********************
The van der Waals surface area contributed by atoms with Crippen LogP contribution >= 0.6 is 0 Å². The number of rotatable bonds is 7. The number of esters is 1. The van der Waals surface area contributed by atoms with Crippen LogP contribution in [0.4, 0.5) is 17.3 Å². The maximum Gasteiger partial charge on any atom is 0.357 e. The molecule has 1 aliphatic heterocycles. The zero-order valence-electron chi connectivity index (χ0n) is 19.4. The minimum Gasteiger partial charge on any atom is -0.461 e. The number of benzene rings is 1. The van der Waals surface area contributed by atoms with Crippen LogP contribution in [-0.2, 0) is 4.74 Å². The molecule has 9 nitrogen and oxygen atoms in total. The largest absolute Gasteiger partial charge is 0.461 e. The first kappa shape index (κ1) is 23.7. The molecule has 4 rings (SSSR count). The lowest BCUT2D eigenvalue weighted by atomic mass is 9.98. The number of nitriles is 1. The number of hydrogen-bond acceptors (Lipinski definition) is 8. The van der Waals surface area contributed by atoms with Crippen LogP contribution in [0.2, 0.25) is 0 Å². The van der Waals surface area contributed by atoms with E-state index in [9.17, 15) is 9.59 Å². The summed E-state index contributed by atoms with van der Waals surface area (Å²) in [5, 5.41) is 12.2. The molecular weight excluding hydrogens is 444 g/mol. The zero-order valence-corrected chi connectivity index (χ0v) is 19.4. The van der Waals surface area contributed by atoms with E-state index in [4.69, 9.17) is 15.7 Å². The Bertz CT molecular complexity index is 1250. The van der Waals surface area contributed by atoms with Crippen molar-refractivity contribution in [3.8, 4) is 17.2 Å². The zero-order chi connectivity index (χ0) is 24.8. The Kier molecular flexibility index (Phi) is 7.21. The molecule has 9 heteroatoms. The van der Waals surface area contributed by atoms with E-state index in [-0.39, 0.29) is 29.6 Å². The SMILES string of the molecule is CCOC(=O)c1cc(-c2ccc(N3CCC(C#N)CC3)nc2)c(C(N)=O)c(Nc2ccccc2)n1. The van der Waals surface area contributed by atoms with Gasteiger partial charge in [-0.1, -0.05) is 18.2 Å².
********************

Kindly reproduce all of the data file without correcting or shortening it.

The van der Waals surface area contributed by atoms with Crippen LogP contribution >= 0.6 is 0 Å². The number of rotatable bonds is 7. The number of esters is 1. The van der Waals surface area contributed by atoms with Crippen LogP contribution in [0.4, 0.5) is 17.3 Å². The maximum Gasteiger partial charge on any atom is 0.357 e. The molecule has 1 aliphatic heterocycles. The zero-order valence-electron chi connectivity index (χ0n) is 19.4. The minimum Gasteiger partial charge on any atom is -0.461 e. The number of benzene rings is 1. The van der Waals surface area contributed by atoms with Crippen LogP contribution in [-0.2, 0) is 4.74 Å². The molecule has 9 nitrogen and oxygen atoms in total. The largest absolute Gasteiger partial charge is 0.461 e. The first kappa shape index (κ1) is 23.7. The molecule has 4 rings (SSSR count). The lowest BCUT2D eigenvalue weighted by atomic mass is 9.98. The number of nitriles is 1. The number of hydrogen-bond acceptors (Lipinski definition) is 8. The van der Waals surface area contributed by atoms with Crippen LogP contribution in [0.2, 0.25) is 0 Å². The van der Waals surface area contributed by atoms with E-state index in [9.17, 15) is 9.59 Å². The summed E-state index contributed by atoms with van der Waals surface area (Å²) in [5, 5.41) is 12.2. The molecular weight excluding hydrogens is 444 g/mol. The zero-order valence-corrected chi connectivity index (χ0v) is 19.4. The van der Waals surface area contributed by atoms with E-state index in [4.69, 9.17) is 15.7 Å². The Bertz CT molecular complexity index is 1250. The van der Waals surface area contributed by atoms with Crippen molar-refractivity contribution in [3.8, 4) is 17.2 Å². The zero-order chi connectivity index (χ0) is 24.8. The Kier molecular flexibility index (Phi) is 7.21. The molecule has 9 heteroatoms. The van der Waals surface area contributed by atoms with E-state index in [-0.39, 0.29) is 29.6 Å². The SMILES string of the molecule is CCOC(=O)c1cc(-c2ccc(N3CCC(C#N)CC3)nc2)c(C(N)=O)c(Nc2ccccc2)n1. The van der Waals surface area contributed by atoms with Gasteiger partial charge in [-0.1, -0.05) is 18.2 Å².